The chief object of this review is to give an accurate idea of the contents of Professor Llewellyn's book, The Common Law Tradition: Deciding Appeals, thus supplying a general background for the other articles. The perfect review, for this purpose, would eliminate all personal reactions of the reviewer, but there are reasons why this ideal is impossible. The mere processes of selection and emphasis require some exercise of discretion, and, moreover, the book provokes responses which will probably show through to others even though they are unconscious.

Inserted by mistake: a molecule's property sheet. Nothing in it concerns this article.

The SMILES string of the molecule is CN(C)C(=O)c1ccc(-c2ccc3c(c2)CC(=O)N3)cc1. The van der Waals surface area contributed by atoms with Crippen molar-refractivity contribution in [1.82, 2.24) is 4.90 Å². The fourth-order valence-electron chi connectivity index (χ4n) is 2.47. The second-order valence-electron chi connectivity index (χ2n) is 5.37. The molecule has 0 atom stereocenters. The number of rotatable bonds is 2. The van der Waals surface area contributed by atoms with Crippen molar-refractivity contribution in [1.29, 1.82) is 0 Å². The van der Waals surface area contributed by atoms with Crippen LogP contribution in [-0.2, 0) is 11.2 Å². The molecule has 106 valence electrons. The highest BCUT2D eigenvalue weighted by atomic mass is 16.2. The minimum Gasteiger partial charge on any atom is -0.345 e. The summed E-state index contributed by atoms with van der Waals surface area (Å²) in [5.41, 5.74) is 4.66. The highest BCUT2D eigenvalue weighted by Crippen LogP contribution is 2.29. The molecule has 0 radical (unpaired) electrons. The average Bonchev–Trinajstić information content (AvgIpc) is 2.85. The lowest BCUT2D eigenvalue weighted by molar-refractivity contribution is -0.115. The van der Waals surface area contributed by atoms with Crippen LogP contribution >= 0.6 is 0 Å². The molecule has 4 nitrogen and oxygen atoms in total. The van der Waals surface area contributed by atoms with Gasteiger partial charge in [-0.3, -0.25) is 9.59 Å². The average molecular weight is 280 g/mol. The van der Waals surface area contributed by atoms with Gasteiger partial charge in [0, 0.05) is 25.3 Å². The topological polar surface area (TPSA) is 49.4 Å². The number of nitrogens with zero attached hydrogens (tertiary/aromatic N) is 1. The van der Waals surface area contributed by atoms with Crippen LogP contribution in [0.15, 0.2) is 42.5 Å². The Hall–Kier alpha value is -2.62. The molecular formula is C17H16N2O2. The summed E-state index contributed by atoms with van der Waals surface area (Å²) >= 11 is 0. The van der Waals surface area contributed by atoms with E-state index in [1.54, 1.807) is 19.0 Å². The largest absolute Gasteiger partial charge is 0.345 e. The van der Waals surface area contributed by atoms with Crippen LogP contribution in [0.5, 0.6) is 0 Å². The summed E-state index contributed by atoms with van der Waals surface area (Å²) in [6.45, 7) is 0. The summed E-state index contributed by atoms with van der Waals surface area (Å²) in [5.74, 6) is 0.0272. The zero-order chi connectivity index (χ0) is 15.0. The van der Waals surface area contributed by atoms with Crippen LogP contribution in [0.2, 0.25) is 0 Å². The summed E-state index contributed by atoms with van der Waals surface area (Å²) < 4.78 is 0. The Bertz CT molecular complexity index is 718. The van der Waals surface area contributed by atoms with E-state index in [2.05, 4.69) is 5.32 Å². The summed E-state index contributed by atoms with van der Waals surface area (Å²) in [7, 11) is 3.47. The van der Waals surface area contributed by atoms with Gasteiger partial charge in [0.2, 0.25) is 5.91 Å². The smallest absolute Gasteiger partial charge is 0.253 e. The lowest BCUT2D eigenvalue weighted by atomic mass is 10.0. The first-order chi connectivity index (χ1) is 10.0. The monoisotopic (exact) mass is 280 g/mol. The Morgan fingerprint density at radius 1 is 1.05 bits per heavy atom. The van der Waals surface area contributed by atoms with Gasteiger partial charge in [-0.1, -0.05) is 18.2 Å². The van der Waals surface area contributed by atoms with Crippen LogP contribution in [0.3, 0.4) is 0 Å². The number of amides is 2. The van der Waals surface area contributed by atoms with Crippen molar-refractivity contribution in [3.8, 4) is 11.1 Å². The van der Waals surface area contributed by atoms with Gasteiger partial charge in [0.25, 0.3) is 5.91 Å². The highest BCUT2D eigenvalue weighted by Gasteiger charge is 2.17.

I have tried to compromise with the problem in this way: Part I is devoted to a quite extensive survey of the book, and in this I have suppressed my reactions as much as I could, (not entirely) and have let the author speak for himself a good deal of the time. In Part II I have tried to convey some impression of the book as a whole, an operation that obviously requires more subjective methods, and Part III is a collection of frankly personal comments which are offered for what they are worth and which may also serve to discount the less overt evaluations that have affected the rest of the review.